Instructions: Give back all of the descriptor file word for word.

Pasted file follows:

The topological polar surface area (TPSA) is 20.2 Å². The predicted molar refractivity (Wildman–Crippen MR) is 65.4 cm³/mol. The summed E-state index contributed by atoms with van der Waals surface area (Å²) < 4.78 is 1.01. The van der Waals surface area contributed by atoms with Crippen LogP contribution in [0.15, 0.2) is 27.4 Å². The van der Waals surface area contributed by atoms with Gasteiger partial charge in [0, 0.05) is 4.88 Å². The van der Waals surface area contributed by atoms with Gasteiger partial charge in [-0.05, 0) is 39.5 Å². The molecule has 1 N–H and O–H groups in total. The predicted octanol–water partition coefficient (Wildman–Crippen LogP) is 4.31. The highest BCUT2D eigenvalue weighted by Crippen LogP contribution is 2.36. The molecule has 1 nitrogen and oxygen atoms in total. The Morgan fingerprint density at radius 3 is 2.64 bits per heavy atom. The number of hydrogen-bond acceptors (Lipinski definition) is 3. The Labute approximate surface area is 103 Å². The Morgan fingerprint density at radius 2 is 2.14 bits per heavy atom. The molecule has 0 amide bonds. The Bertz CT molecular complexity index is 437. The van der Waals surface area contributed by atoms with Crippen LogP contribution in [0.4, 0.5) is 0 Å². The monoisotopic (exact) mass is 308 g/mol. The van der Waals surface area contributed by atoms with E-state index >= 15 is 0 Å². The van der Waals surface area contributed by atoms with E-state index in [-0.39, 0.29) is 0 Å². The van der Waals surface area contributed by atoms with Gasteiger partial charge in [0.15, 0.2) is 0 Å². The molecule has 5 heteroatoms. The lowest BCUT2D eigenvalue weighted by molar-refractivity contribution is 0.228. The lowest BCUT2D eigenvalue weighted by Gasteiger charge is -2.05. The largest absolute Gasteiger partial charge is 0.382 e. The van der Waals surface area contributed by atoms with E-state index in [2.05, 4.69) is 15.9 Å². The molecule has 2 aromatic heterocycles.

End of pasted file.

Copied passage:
The topological polar surface area (TPSA) is 20.2 Å². The predicted molar refractivity (Wildman–Crippen MR) is 65.4 cm³/mol. The summed E-state index contributed by atoms with van der Waals surface area (Å²) < 4.78 is 1.01. The van der Waals surface area contributed by atoms with Crippen LogP contribution in [0.15, 0.2) is 27.4 Å². The van der Waals surface area contributed by atoms with Gasteiger partial charge in [0, 0.05) is 4.88 Å². The van der Waals surface area contributed by atoms with Gasteiger partial charge in [-0.05, 0) is 39.5 Å². The molecule has 1 N–H and O–H groups in total. The predicted octanol–water partition coefficient (Wildman–Crippen LogP) is 4.31. The highest BCUT2D eigenvalue weighted by Crippen LogP contribution is 2.36. The molecule has 1 nitrogen and oxygen atoms in total. The Morgan fingerprint density at radius 3 is 2.64 bits per heavy atom. The number of hydrogen-bond acceptors (Lipinski definition) is 3. The Labute approximate surface area is 103 Å². The Morgan fingerprint density at radius 2 is 2.14 bits per heavy atom. The molecule has 0 amide bonds. The Bertz CT molecular complexity index is 437. The van der Waals surface area contributed by atoms with Crippen LogP contribution in [0.4, 0.5) is 0 Å². The monoisotopic (exact) mass is 308 g/mol. The van der Waals surface area contributed by atoms with E-state index >= 15 is 0 Å². The van der Waals surface area contributed by atoms with E-state index in [-0.39, 0.29) is 0 Å². The van der Waals surface area contributed by atoms with Gasteiger partial charge in [0.15, 0.2) is 0 Å². The molecule has 5 heteroatoms. The lowest BCUT2D eigenvalue weighted by molar-refractivity contribution is 0.228. The lowest BCUT2D eigenvalue weighted by Gasteiger charge is -2.05. The largest absolute Gasteiger partial charge is 0.382 e. The van der Waals surface area contributed by atoms with E-state index in [2.05, 4.69) is 15.9 Å². The molecule has 2 aromatic heterocycles.